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rreschran

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rreschran last won the day on August 14

rreschran had the most liked content!

About rreschran

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    Master Contributor

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  • Location
    Alpine, California (San Diego County) USA

Professional Infomation

  • Company
    Randall Resch Training & American Towman Magazine

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  1. It could be an agency requirement. The CHP says towers cannot photo any sdene without prior permission from the officer on scene. It's not an unreasonable policy. R.
  2. Based on the climbing number of tow truck and flatbed carrier accidents, I invite you to attend, American Towman's Brian Riker and his seminar on, "Defensive Driving and Driving Professionalism". Fact: Tow trucks and solo crashes and incidents are oftentimes the fault of the tow truck driver. Come and learn how tow trucks respond to panic stops, conditions while loaded, why the use of wearing a seat-belt is important, including other driver caused behaviors that result in tow operator fatality. Brian's seminar is must see information and something you should present at your company's next safety meeting. See you there in a couple of days at the American Towman Dallas Tow Exposition, August 17th, 2019 at 0800 Room Appaloosa 2. R.
  3. Hi All ... I'm headed to the tow show in Dallas where this year, I'm teaching my seminar, "From the Dispatch Office", focusing on the importance of good dispatching. Dispatchers are those behind the scenes office heroes who make tow action happen, but the wrong dispatcher can harm a company's productivity, morale, efficiency and total operations. I invite you to be part of this light-hearted presentation designated to salute all dispatchers this Saturday, August 17th, at 10 AM, Room: Appaloosa 1. I look forward to seeing you there. R.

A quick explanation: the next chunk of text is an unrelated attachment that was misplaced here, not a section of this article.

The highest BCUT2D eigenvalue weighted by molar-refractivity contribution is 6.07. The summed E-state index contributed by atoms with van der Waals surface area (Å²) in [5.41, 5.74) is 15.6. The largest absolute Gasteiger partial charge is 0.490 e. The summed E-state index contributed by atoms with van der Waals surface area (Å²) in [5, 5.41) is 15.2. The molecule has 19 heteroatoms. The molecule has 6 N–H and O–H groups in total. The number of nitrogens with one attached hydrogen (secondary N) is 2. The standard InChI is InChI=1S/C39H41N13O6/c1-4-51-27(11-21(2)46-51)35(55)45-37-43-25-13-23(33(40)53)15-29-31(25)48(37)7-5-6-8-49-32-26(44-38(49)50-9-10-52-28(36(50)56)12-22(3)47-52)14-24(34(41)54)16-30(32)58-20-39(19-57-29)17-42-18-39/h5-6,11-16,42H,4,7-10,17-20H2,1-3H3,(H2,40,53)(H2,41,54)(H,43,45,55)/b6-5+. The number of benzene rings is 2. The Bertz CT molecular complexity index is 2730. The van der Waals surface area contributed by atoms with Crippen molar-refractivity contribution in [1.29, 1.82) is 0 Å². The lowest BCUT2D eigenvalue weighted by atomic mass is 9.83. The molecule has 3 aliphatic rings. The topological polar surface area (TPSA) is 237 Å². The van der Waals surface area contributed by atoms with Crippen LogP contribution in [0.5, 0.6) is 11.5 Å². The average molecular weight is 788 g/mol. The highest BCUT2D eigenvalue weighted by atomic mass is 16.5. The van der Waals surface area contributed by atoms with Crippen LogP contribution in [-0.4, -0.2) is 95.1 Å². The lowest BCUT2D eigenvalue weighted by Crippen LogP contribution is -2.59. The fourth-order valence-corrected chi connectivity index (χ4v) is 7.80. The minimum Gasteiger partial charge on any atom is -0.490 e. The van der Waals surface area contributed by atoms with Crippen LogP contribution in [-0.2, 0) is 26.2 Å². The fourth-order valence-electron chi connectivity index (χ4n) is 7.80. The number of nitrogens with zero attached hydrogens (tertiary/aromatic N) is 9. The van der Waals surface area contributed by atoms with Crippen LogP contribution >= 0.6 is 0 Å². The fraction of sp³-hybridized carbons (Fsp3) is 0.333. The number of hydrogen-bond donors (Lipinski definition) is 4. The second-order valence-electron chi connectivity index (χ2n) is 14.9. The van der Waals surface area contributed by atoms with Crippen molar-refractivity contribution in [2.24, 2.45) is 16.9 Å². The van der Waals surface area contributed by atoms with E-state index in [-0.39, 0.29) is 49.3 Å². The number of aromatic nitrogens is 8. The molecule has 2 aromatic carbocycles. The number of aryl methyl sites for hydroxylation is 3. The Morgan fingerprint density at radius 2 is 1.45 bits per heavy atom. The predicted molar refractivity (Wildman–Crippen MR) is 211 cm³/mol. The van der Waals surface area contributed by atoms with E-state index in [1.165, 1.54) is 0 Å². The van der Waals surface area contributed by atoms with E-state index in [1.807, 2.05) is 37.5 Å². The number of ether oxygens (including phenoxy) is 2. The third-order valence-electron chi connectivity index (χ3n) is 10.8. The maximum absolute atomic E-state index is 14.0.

4. Hi All ... I'm looking forward to seeing you in Dallas. I'm teaching a seminar on the importance of building an advanced warning area for tow operators serving the highways. When reading tow operator fatalities, one of the most mention associated factor in white-line fatalities is because towers FAIL to identify their roadside work zone. This photo presentation shows what steps and techniques are helpful and why they are necessary in making your presence more visible beyond turning on the tow truck's overhead lights. I invite you to attend my seminar on Friday, August 16th at 10 AM in Room: Appaloosa 1. See you there.
  5. The reality in any traffic stop is ... you never know if a motorist is planning to kill you. Christine and I pray for the fast and complete recovery of the two surviving officers as well as the officer who lost his life. R
  6. I'm surprised to see no one responded to this question. Having documented more than 900+ tow operator fatalities since 1934, I believe that the greatest cause for operator fatality is towers are working the white-line side. But remember, the fatality numbers have climbed at the invent of cell-phones and an increase in distracted, intoxicated and drug-related vehicle operations. The number mentioned (60) is an average only. Also note, when state law require that four point tie-down and safety chains must be applied to towed and transported vehicles, state law puts the operator in harm's way. The message of white-line safetyvfor all towers to fully understand and practice, but somehow not practiced, just like cops that walk and stand on the white line to make traffic stops. I think the best training to instill that safety message is by taking a free TIM course. R
  7. With all of that rain in the Pacific Northwest, you've got Holmes trees all over the place. Great job and thanks for sharing. R.
  8. These are all magazine quality photo's guys ... thanks for sharing. R.
  9. Christine and I sendour condolences in the tragic loss of this tower, his family and the company he worked for. R.